Easter came and a trip to England in Easter week and then back here and a steady application to work - these are some of the reasons why the blog hasn't been done. I have had a number of people asking me why I haven't been active, blogging - hence the excuses.
Easter was wonderful in Rome (though Easter Sunday saw a deluge) and with a good number of priests from the Casa I was able to attend many of the Papal Masses and Liturgies and distribute Holy Communion at some of them. Despite the ranting and raving of The Tablet, the Liturgies were conducted prayerfully and beautifully, with a good balance of new and old. I laughed when I read The Tablet's lament about Cardinal deacons dressed in dalmatics and mitres: the implication was that this was PRE-CONCILIAR - i.e. Bad Church Era - but I spotted a picture I took with my family in 1993 of the Easter Urbi et Orbi and (shock and horror!) there were those pesky Cardinal Deacons in dalmatics and mitres who had obviously time travelled either forward from Bad Church Era or back from Bad Church Era - the Sequel (i.e., now). It really does show the silliness of The Tablet and its antipathetic attitude to Rome, to the Pope and ultimately to Catholicism (e.g., frequent dissenting articles concerning contraception, and even editorials implying that the Church is too strict on ruling out abortion in certain cases). Tablet Catholicism, as I like to call it, has evidently found a new recruit in Tony Blair - but you can go to other websites, such as the Hermeneutic of Continuity and others, to find a more detailed analysis of what the "convert" has been saying and doing.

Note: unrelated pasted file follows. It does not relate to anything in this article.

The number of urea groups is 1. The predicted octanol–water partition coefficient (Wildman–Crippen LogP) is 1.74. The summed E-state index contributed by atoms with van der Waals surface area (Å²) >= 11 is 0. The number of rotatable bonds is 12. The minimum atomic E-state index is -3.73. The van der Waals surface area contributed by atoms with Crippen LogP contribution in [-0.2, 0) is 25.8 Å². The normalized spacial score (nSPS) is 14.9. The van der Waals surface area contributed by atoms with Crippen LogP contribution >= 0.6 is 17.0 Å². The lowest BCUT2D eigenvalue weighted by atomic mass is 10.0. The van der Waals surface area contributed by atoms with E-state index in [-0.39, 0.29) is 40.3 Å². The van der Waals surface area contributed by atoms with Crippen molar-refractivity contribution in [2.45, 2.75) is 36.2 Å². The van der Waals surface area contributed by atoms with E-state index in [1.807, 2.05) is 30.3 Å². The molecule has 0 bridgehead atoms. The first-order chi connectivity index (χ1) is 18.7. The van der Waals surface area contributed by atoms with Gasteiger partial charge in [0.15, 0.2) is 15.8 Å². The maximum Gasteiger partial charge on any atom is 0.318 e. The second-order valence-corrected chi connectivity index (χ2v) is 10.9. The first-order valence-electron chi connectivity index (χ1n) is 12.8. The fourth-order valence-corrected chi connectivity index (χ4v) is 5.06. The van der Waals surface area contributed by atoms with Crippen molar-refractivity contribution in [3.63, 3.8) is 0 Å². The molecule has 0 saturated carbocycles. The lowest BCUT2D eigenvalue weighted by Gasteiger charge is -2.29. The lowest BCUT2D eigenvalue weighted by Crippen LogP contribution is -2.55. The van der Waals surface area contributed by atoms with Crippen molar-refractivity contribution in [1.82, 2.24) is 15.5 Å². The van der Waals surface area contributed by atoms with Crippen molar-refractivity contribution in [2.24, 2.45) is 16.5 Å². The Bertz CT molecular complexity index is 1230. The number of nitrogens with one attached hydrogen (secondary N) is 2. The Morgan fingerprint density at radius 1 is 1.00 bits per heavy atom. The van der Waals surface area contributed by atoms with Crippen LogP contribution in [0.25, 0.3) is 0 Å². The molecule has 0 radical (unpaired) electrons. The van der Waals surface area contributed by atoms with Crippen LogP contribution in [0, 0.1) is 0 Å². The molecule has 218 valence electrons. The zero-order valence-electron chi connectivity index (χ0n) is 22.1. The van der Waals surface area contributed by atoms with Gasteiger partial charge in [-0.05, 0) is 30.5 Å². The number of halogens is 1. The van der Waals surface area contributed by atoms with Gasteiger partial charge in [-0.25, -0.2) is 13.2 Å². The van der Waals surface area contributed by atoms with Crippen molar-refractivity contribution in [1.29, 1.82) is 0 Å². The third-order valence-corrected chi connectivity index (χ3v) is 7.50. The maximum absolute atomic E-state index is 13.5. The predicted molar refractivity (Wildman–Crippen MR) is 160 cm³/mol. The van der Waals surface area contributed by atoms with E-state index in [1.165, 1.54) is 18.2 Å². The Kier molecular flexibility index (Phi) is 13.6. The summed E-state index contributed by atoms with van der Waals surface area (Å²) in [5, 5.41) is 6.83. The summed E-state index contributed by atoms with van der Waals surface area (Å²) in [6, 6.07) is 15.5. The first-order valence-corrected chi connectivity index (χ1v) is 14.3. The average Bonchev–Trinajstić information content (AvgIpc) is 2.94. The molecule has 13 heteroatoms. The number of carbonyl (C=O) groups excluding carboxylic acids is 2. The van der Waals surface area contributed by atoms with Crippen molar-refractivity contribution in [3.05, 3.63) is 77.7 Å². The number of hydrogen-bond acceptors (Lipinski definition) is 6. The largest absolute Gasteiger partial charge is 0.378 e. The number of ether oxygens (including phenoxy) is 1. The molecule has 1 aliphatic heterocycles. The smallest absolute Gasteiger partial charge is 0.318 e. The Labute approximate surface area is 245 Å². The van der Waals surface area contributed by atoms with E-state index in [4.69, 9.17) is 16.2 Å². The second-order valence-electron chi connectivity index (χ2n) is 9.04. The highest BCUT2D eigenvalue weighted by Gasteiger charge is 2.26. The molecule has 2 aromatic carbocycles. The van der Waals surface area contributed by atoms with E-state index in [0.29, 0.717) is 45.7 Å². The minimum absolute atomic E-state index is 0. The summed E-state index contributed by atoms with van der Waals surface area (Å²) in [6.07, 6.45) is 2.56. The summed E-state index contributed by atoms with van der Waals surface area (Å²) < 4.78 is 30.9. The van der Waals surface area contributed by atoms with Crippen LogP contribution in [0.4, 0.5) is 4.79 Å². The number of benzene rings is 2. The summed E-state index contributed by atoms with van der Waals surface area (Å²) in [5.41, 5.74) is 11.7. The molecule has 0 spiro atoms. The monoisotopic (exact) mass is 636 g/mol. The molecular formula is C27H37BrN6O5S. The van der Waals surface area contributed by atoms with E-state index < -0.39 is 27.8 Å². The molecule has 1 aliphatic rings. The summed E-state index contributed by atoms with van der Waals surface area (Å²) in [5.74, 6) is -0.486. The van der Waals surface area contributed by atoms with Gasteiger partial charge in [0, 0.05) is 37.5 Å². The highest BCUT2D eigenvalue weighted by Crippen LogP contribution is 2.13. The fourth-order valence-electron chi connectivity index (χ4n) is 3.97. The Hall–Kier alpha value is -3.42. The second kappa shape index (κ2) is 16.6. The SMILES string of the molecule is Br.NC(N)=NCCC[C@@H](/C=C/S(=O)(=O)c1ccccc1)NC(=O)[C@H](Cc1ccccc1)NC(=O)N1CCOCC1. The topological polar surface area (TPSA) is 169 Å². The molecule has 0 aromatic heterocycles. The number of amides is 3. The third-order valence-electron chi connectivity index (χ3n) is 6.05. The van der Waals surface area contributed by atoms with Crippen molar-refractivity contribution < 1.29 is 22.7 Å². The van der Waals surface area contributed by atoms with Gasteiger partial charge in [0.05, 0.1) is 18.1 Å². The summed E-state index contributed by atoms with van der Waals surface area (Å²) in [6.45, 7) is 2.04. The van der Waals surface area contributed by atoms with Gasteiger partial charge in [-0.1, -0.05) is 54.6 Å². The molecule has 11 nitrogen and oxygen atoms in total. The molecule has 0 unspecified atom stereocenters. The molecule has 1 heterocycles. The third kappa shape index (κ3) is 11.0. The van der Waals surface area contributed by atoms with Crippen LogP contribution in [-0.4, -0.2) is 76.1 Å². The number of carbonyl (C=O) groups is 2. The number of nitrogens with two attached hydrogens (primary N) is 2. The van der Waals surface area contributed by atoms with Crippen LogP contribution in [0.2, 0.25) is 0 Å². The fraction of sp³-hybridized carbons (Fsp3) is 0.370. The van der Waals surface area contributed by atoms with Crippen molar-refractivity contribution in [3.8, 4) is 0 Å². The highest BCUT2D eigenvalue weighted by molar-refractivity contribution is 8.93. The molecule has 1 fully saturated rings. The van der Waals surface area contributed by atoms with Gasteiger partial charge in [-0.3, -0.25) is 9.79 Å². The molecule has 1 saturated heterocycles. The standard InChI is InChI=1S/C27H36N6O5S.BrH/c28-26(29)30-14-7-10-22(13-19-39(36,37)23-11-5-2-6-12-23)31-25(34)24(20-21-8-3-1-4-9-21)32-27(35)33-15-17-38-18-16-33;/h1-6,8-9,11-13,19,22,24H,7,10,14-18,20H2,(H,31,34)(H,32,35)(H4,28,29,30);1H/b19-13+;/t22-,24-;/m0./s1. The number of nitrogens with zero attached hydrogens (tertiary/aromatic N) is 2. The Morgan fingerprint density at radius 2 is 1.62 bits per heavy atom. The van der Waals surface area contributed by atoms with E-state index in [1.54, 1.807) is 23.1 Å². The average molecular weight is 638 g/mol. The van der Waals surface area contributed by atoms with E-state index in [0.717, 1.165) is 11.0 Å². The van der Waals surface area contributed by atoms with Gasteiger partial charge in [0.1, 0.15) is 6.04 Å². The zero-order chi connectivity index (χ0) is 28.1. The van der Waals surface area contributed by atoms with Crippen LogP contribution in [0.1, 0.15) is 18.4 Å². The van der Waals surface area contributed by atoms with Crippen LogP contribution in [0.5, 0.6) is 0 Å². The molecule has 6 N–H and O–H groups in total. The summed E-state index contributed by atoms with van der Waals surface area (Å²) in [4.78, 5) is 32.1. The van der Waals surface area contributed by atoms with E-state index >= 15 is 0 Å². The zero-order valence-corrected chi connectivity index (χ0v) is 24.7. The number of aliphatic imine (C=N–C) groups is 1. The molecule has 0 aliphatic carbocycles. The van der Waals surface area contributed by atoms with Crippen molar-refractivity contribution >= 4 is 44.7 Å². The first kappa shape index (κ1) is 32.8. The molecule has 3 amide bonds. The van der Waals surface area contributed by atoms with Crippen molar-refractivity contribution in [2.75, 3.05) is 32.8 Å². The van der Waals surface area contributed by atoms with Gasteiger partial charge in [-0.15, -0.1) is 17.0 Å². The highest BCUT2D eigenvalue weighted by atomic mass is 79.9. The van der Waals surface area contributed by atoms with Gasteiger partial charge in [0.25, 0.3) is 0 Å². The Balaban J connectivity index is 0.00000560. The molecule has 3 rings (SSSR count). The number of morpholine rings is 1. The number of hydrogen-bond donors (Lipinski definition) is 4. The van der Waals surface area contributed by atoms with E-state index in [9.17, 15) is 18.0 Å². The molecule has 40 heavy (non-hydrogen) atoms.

Earlier in Holy Week I was able to go on retreat to Rocca di Papa, to a very cold convent there, and again this was with priests from the Casa. Rocca di Papa is lovely location, with wonderful views towards Rome, Castel Gandolfo and, in the distance, the Mediterranean. It was here that the founder of the Focolari movement, Chiara Lubick, died while we were on retreat. The area has a history that reaches back into antiquity, though the town itself got its name through the residence of Pope Eugenius III (1145-1153). On top of the nearby Monte Cavo there stood a temple dedicated to Jupiter Latiaris and to reach it the ancient Romans had to climb a Via Sacra, that winds its way even today to the top and is in a fairly good state of preservation. In pre-Republican times and after the mountain was a venerated place of pilgrimage for the Romans: Tarquinius Superbus, the last of the Kings of Rome, built the temple here in about 520BC; newly chosen Consuls in the Republican period had to travel to Monte Cavo and sacrifice in the Temple, announcing the Latin Vacations; and a Consul who defeated Rome's enemies in warfare would come to the same place to celebrate the victory given him by the gods. I walked to the top of Monte Cavo following the Via Sacra - a good bit of exercise and an opportunity for some beautiful views.
On the way to the Via Sacra I took a picture from the town: the glow in the distance are not clouds but the reflection of the sunlight upon the sea.
This is part of the ancient Via Sacra which I briskly climbed - the small chapel on the path was a welcome respite: